Future transportation will either be a refinement of current tech or a completely new innovation, obviously. After all, current transportation methods were once the figment of someone's imagination. Transportation in the future will come in various interesting forms from levitation and jet packs, to perhaps, the more esoteric concept of teleportation. Let's have a quick look at nine potential forms of transport in the future.
The following are in no particular order and far from exhaustive so feel free to add your suggestions in the comments section.
[Image Source: Pixabay]
The first entry in our list of future transportation methods is nuclear-powered cars. They are a well-defined concept in sci-fi, notable examples including the Fallout series of games. Safety concerns and misunderstandings of the different forms of nuclear technology aside, they could be a reality in the future. Believe it or not, there is an American company who are powering ahead with their ambition to bring them to reality. Laser Power Systems (LPS) have been touting the benefits of thorium. The radioactive element largely responsible for powering the Earth's core.
Thorium has been suggested for use in future generation nuclear power plants but we could see it used in our rides one day. LPS plan to design a car engine powered by a single, small chunk of this radioactive material. The engine would work by focussing heat from the thorium core to produce steam. This steam would then turn a series of microturbines to generate electricity to power the wheels. An 8-gram chunk of thorium could, in theory, last as long as 100 years. Wow, kiss goodbye to your fuel bills, but would you ever drive one?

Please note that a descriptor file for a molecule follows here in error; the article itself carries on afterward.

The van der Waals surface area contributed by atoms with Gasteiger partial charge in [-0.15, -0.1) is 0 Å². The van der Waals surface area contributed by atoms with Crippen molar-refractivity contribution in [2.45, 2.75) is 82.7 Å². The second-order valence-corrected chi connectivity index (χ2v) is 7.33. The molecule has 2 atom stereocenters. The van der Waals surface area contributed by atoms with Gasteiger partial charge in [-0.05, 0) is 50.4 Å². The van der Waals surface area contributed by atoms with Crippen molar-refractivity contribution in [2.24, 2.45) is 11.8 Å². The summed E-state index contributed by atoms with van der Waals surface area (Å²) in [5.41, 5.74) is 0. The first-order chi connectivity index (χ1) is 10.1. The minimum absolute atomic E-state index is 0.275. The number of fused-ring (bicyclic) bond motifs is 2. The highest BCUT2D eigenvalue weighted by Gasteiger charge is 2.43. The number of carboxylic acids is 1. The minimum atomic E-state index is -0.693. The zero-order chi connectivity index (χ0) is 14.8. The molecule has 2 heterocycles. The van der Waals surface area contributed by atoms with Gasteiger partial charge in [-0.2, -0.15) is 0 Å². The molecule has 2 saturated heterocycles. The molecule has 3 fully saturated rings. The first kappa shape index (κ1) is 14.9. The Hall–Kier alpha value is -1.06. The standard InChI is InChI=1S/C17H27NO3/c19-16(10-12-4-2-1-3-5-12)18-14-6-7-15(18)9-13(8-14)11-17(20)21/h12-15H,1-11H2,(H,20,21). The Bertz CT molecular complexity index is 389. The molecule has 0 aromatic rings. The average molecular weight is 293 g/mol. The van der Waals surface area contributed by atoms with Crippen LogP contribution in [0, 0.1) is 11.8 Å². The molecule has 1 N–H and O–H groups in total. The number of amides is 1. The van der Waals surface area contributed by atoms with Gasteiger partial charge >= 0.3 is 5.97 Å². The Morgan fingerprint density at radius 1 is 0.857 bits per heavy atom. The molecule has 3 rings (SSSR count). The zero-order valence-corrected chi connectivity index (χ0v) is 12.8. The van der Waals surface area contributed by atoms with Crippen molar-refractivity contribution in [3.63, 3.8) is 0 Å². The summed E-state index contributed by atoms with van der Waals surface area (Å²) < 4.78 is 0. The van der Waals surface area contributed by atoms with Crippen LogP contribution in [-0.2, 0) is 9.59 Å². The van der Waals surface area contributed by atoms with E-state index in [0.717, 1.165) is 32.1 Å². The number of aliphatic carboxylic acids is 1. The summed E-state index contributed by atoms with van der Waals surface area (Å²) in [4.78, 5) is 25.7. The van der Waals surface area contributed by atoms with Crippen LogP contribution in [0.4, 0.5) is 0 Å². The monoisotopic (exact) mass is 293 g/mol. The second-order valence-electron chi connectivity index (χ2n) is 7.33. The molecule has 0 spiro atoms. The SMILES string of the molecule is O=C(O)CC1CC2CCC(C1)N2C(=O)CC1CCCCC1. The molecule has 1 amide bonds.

Elon Musk can't be accused of lacking ambition. Apart from his explorations into electric cars, commercial spaceflight and PayPal he's also trying his hand at public transport. Musk has proposed an ultra-fast, city-to-city transport system that could get you from San Franciso to Los Angeles in 35 minutes. Hyperloop is an elevated steel tube that contains aluminum capsules that could travel at 1,200 km/h. This future transportation method could carry cars as well as people and will likely to be powered by solar energy.
Pretty neat but it could cost as much as $100 billion to build. It also has many critics but hey it's a cool idea and we wish Hyperloop Transportation Technologies good luck.
Wow, even if you don't know what this is you've got to love the term. Supercavitation could revolutionize nautical transportation. The concept is to create a layer of gas bubbles around an object inside a liquid. Picture a submerged ship, say a submarine within a shroud of bubbles. The use of gas reduces friction up to 900 times less than normal. This allows the vessel to travel much more rapidly and efficiently than would otherwise be possible.
Naval applications can not be underestimated, reduced fuel costs, rapid speeds, increased sonar stealth and ability to outrun torpedoes. Juliet Marine Systems are already playing with the concept and have produced a prototype called the GHOST. Currently intended for military applications it would perhaps be used for less aggressive applications for the public as a future transportation method.
The Martin Jetpack